This series will focus on basic tips and tricks for the new user to the Mac system. Since Macs are growing in popularity I thought it was a good idea to do some sort of series to anyone in this category. This first post will be a big list of useful shortcuts for the Mac. This list was actually recommended by a reader from the contact form. Overview A quick over view of the shortcut symbols used on this page. . ⌘ = Command, the most common modifier. ⌥ = Option or Alt. ⇧ = Shift ^ = Control. Basic Shortcuts This is a list of shortcuts that should be hardwired into your brain. Petits trucs et astuces Mac OS X. Mac OS X v10.5. Apple missed Leopard's release time frame as originally announced by Apple's CEO Steve Jobs.
When first discussed in June 2005, Jobs had stated that Apple intended to release Leopard at the end of 2006 or early 2007. A year later, this was amended to Spring 2007; however on April 12, 2007, Apple issued a statement that its release would be delayed until October 2007 because of the development of the iPhone. New and changed features End-user features Apple advertised that Mac OS X Leopard has 300+ new features, including: Developer technologies In mid-December 2006, a pre-release version of Leopard appeared to include support for Sun’s ZFS. Jonathan Schwartz, CEO and President of Sun Microsystems, boasted on June 6, 2007 that ZFS has become "the file system" for Leopard. However, the senior project marketing director for Mac OS X stated on June 11, 2007 that the existing HFS+, not ZFS, will be used in Leopard.
Security enhancements How to have favicons in your bookmark toolbar. How to retirer un programme au démarrage de OS X? Qu'il est difficile de se faire comprendre...
Je n'ai jamais voulu dire qu'AppCleaner était une bouse et qu'il ne fallait pas s'en servir. J'utilise régulièrement ce logiciel depuis presque deux ans et il ne m'a "presque" piégé qu'une fois ou deux. Je tenais juste à donner des conseils de prudence. Ma procédure pour désinstaller un logiciel est la suivante : Si cela paraît un peu laborieux, ce n'est rien par rapport à ce que j'ai subi sous Windows XP, avec le cloaque de la base de registre. Mac OS X sur Lifehacker. How to automatically rate your iTunes tracks with AutoRate. How to quick tag your mp3 with Quick Tag. How to tag your mp3 by mood with Moody. How to create good queries in Spotlight. On the surface, searching with Spotlight is pretty straightforward.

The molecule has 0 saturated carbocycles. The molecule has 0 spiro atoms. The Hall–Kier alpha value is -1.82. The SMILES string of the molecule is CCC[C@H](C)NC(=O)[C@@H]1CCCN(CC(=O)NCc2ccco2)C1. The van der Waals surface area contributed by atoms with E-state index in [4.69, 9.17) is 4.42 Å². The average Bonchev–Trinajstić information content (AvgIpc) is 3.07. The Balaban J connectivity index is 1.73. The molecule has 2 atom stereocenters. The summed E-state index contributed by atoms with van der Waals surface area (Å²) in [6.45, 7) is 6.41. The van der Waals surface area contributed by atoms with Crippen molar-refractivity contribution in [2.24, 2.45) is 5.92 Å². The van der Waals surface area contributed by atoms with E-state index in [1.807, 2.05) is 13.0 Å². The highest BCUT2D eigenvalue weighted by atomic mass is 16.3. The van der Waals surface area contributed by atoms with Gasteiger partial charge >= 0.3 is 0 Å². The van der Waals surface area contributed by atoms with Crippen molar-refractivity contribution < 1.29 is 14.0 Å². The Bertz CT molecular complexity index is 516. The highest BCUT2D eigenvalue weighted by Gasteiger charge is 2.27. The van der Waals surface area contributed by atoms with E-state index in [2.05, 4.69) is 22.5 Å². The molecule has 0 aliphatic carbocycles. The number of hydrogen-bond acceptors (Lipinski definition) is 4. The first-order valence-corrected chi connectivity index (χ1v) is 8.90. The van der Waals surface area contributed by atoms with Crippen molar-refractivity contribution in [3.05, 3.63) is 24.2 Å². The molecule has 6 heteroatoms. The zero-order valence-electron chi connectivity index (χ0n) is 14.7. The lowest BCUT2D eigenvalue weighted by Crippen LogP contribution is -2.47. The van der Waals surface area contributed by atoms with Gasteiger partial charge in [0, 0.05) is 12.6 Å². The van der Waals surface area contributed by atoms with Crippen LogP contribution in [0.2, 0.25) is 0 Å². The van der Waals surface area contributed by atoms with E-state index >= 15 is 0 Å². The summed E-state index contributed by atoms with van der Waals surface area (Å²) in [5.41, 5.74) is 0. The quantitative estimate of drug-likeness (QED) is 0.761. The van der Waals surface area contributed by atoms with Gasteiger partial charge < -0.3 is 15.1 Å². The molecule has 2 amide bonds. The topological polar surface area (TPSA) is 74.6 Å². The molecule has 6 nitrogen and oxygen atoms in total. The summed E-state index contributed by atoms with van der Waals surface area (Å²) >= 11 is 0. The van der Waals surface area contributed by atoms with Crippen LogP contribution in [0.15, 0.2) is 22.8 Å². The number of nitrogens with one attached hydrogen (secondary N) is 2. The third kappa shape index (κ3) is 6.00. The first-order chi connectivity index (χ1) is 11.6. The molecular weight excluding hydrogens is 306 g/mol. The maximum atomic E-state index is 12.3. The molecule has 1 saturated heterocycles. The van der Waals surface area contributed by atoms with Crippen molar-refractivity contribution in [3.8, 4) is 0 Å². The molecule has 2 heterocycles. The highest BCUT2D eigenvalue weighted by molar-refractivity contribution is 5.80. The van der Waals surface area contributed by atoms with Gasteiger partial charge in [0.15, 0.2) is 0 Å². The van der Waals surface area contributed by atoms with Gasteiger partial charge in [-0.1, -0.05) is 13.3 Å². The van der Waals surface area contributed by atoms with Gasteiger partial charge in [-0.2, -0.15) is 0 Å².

In our previous installment, we covered the basics of using and customizing the Spotlight menu. But if your search involves multiple terms, or if you need to narrow down your results to dig up a particularly elusive file, knowing how to put together a good search query will pay off. By mastering a few simple tricks, you can limit your search to specific types of data, exclude terms, and more—helping Spotlight locate exactly what you need. and then take you inside some of its lesser know features—including how to use keywords to limit your search to specific dates, authors, or file types. Fix your phrasing Every Spotlight query is an AND search by default. You can narrow down the search results by using quotation marks—this tells Spotlight that the words must appear next to one another. Apply Boolean searching Use Metadata To put your new Automator workflow to use, simply control-click (or right-click) on the files.